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Remembering Sheldon

Presentation Presence from 1956-2008

Sheldon, a thriving town in the northwest corner of Iowa, was founded by Irish settlers, who carried their heritage with them to the New World. The first priest to minister to the Catholics in Sheldon was Msgr. Lennihan, who served the church in several counties in the area from 1873-1876. The first Catholic church in Sheldon was built in 1880.

In 1955 Father J. J. Hyland fulfilled his desire for a Catholic school in his parish. Five Sisters of the Presentation arrived in August of 1956 to open St. Patrick School: Sisters Mary Philip Jasper, Therese Marie Hawes, Macrina Donlon, Frederick Pint and Sheila Kane. They found the parishioners to be supportive of their efforts to provide an education which integrated religious truths and values into all subject areas and into all aspects of life.

Over the years, 49 Sisters of the Presentation ministered in St. Patrick School and Parish. The last to serve was Sister Anne McCormick, who gave 19 years to the people of Sheldon, the last 11 years as the lone resident of the convent situated across the street from the school and church.

According to the parish centennial booklet, published in 1973, three young men from the parish had been called to serve as priests, while five young women had entered communities of religious women.

During the 52 years that Sisters of the Presentation were present in the parish, they found that “teaching school” was only part of the range of activities in which they would engage. There were fundraisers, sacramental preparation in neighboring parishes, sports activities, parish events, hospice volunteering, visiting nursing home residents, ecumenical prayer services and the list goes on.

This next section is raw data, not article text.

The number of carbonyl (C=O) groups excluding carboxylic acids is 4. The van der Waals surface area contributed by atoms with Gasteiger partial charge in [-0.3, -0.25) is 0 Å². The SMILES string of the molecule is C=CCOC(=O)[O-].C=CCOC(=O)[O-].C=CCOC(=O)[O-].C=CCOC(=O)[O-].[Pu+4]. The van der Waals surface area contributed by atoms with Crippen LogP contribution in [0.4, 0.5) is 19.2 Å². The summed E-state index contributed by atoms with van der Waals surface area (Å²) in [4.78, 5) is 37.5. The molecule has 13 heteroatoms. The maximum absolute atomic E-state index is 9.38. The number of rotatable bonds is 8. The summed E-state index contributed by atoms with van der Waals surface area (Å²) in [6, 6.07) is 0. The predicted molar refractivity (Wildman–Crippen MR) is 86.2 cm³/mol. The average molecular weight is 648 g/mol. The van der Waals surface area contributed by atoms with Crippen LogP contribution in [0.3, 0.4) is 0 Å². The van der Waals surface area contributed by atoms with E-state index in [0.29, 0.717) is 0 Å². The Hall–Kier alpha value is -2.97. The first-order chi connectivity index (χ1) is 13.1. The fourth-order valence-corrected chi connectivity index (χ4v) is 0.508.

One fundraising activity which has brought much-needed money for necessities is the “Fun and Fund Night” which began in 1971 with a cake sale. The activity, according to Sister Mary Karen Jasper, principal at that time, “helped to draw all of us together.” This annual event has grown to include the sale of hand-made articles, a white elephant auction, refreshments and entertainment provided by the school’s choral group. It remains a vital source of income for the school as well as a social event which parishioners of all ages enjoy.

Other activities which continued to draw parishioners together included a regional golf tournament, attended in 2004 by four Sisters of the Presentation who were avid golfers. (The Globe August 26, 2004) The Nestle Toll House Bake Sale Contest in March of 1997, according to the Sheldon newspaper, produced dozens of cookies and over $4,000 in revenue, along with excitement and camaraderie.

Mission activities have always been a part of the Catholic school experience. One notable example for Sheldon students was their sponsoring the education of a girl in India. Through the generosity of St. Patrick parents and students, she was able to attain a high school education which would have been financially impossible without this help. One student involved in this work said they did it because “she is a part of God’s family.” Another maintained, “It helps Victoria with her life in India and it teaches us kids responsibility and caring.” It is evident that the activity taught many life values along with providing the feeling of satisfaction that comes with helping others.

After a visit to the school in March of 1999, the managing editor of the Sheldon newspaper, Jennifer Dyke, commented on the “Christ-centered atmosphere at St. Patrick, not just because of the symbolism on the walls and doors, but by the examples set by the teachers and followed by the students.”

As part of Catholic Schools Week in 1999, former principals were featured in radio spots on the Sheldon radio station. Sister Karen Jasper (1971-75) cited the Christian community of faith-filled, supportive and generous people she had worked with. Sister Lynn Marie Fangman (1975-77) found people willing to spend long hours for the good of the school. Sister Pamela Quade (1977-81) was impressed with the creativity of the students and the cooperation of parents for the good of the school.

While the last Sister of the Presentation left Sheldon in 2008, this “Christ-centered atmosphere” continues in full force under the direction of dedicated lay faculty and staff.

The tradition lives on.

Left photo: Sister Anne McCormick with her students.
Right photo: St. Patrick School in Sheldon, Iowa

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